Stonington, CT, July 18, 2013—The 60th Annual Blessing of the Fleet will be celebrated on Sunday July 28th, 2013 in Stonington borough to honor and remember those who have died at sea on our local commercial fishing fleet, as well as to honor and bless the vessels—along with their captains, owners, crews and families—that will go out to sea in the year ahead.
The festival commences with a 10:30 AM Catholic Mass at St. Mary Church, officiated by the Bishop of the Diocese of Norwich, the Most Rev. Michael R. Cote and local pastors. They will then be part of a procession to the Town Docks, along with Connecticut, Stonington Town and Borough officials, Southern New England Fishermen and Lobstermen’s Association, and a statue of their patron saint, St. Peter, the fisherman, Portuguese Holy Ghost Society and their Ladies Auxiliary, Our Lady of Fatima Society, Knights of Columbus, Stonington Men’s Walking Group, the Weterly Band, Stonington Firemen, Capt. Kidd and the Free Men of the Sea, NESS, representatives and other organizations and community members.
Marlissa McLaughlin and Alisha Smith, granddaughters of the late James “Jimmy” Henry will be the Grand Marshalls. Jimmy was one the original founders of the Blessing.
The Blessing ceremonies begin with the laying of commemorative wreaths at the Memorial to Fishermen Lost at Sea, located at the end of the Town Dock. Bishop Cote will then walk the line of quays conferring the blessing on every fishing vessel and their captains, and crews. After boarding the flagship, they will put to sea and once outside the harbor entrance, the Stonington Fishermen’s Association will place a wreath in the shape of an anchor on the water in remembrance of those gone before.
The Blessing festival continues at the Town Dock from noon to 4:00 PM, with good foods and live music provided by the band “Double Play”, all of which is open to the public.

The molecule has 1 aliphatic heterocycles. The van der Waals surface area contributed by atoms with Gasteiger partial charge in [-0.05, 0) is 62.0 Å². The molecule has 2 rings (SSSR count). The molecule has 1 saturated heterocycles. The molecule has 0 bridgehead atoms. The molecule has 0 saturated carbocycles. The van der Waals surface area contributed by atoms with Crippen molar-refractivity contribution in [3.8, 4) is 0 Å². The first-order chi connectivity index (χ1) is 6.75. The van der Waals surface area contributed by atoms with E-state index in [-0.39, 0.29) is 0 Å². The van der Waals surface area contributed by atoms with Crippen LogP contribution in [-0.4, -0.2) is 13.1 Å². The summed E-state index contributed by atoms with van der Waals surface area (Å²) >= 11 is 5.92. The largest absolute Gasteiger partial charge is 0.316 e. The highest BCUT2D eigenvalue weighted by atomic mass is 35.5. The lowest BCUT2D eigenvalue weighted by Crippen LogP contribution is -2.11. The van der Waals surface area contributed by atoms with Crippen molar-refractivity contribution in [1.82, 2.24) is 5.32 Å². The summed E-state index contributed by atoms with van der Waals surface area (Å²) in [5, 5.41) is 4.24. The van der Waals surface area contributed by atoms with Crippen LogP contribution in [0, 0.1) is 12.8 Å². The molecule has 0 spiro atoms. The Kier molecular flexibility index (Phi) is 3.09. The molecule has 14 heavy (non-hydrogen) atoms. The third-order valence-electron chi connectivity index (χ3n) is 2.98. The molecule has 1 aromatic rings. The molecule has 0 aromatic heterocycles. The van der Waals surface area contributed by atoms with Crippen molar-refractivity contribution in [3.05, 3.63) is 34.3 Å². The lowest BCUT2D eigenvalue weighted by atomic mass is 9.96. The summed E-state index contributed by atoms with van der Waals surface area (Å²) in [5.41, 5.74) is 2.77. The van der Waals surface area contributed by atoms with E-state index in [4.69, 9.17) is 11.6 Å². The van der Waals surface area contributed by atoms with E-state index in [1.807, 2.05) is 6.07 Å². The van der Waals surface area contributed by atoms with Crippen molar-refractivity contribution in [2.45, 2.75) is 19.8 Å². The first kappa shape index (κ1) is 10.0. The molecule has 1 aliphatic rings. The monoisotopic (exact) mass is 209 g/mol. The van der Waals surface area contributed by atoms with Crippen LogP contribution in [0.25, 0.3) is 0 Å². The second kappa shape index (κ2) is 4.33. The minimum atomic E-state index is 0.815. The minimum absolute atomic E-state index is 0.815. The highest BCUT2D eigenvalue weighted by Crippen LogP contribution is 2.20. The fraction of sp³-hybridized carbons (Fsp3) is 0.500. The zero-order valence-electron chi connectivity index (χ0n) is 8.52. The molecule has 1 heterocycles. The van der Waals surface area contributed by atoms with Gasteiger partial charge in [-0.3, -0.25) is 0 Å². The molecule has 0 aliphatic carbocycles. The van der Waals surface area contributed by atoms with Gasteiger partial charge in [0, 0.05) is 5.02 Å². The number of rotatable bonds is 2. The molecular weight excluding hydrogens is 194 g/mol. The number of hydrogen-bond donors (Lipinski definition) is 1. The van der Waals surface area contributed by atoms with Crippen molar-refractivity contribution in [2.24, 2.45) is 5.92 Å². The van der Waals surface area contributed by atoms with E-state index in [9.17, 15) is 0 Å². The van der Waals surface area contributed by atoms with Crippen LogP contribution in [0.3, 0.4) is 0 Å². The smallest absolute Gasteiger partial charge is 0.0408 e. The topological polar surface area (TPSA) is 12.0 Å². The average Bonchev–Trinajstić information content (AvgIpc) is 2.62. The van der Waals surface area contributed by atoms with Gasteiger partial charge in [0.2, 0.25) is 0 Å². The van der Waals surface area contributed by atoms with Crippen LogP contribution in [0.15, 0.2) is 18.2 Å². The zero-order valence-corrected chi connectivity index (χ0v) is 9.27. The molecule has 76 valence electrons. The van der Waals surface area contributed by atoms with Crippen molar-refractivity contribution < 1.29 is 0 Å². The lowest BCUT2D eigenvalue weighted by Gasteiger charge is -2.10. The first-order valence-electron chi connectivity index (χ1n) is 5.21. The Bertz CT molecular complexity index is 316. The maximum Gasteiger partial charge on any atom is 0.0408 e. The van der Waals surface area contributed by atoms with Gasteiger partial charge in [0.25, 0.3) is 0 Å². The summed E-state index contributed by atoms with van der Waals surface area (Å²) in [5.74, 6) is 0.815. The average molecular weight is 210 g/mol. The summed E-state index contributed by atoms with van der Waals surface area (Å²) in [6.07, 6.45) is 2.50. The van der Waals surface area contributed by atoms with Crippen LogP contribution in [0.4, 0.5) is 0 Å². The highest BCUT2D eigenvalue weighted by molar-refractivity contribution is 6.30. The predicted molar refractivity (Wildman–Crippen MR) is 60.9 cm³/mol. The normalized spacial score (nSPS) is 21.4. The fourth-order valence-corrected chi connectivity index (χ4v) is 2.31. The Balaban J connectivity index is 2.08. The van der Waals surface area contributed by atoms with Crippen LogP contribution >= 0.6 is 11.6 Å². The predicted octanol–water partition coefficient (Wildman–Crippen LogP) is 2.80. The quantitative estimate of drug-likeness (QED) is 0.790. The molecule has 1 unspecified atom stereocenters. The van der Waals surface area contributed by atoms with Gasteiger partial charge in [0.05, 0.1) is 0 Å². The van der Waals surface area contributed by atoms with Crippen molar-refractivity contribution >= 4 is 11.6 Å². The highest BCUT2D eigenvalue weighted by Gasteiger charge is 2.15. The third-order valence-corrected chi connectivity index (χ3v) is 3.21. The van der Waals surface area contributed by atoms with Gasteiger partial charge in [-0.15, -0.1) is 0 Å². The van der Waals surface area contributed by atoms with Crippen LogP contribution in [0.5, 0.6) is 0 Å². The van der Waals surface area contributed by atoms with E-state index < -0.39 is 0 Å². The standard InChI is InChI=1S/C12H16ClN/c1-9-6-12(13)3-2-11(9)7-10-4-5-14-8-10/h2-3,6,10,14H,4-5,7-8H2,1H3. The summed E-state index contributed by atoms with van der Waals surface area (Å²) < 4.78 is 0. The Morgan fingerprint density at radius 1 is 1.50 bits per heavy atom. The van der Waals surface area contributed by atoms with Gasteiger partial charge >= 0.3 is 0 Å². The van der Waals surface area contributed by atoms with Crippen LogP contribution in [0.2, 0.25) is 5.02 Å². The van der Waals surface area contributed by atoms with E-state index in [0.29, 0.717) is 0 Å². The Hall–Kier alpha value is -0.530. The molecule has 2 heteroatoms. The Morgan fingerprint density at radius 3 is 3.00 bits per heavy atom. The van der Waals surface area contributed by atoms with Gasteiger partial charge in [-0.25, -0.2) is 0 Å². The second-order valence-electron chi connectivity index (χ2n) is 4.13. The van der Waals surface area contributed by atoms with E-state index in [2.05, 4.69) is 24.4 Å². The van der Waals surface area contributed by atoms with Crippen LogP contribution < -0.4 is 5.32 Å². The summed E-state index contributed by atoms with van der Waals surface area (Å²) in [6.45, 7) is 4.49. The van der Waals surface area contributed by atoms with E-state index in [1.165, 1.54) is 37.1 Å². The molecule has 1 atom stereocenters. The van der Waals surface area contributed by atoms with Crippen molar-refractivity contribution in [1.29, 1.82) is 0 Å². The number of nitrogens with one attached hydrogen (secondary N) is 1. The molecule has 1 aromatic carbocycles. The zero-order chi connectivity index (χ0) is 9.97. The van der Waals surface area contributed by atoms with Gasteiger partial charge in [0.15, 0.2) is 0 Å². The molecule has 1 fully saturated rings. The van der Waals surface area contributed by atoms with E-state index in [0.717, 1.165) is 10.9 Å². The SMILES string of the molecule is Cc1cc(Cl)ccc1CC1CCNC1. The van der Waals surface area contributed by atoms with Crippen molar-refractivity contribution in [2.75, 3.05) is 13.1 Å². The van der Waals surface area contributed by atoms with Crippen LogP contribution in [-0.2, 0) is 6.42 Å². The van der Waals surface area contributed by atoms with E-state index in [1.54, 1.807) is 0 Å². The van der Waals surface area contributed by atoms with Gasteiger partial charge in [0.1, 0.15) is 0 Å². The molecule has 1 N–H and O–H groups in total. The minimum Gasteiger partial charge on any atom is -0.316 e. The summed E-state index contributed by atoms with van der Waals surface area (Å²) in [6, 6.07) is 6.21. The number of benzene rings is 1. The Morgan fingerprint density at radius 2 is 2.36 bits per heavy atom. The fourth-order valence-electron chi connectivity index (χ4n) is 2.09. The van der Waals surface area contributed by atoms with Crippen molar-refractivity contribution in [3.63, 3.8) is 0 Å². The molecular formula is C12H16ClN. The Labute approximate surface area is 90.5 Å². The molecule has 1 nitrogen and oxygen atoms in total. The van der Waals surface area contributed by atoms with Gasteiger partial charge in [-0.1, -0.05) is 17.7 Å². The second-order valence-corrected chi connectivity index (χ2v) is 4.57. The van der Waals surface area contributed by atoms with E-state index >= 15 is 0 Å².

The Blessing of the Fleet is modeled on similar events that occur in countless seaport towns and cities throughout Europe, Australia and the British Isles for over a thousand years, and some legends even have its beginnings originating BC in the Greek Islands. It is a commemorative as well as forward-looking festive occasion, open to tourists, town residents, and families who depend on the fishing fleet as employment.
The professional fishermen of Stonington were predominantly, but not entirely, Portuguese—originally from the Atlantic islands of the Azores. During the first half of the twentieth century, the Stonington commercial fishing fleet grew in number, and in size and capacity of the vessels, from smacks to one-lungers to bunker boats to 36 foot draggers to larger 60 foot boats, until the industry experienced limits and restrictions imposed by the government. New rules squeezed virtually all profitability from smaller and mid-sized commercial fishing family enterprises in Southern New England.
All are invited to join this ceremony, to reflect and pray for our fishermen’s safety, their continued success and evolution, and in thanksgiving for having them here in Stonington as a vibrant element of our community.
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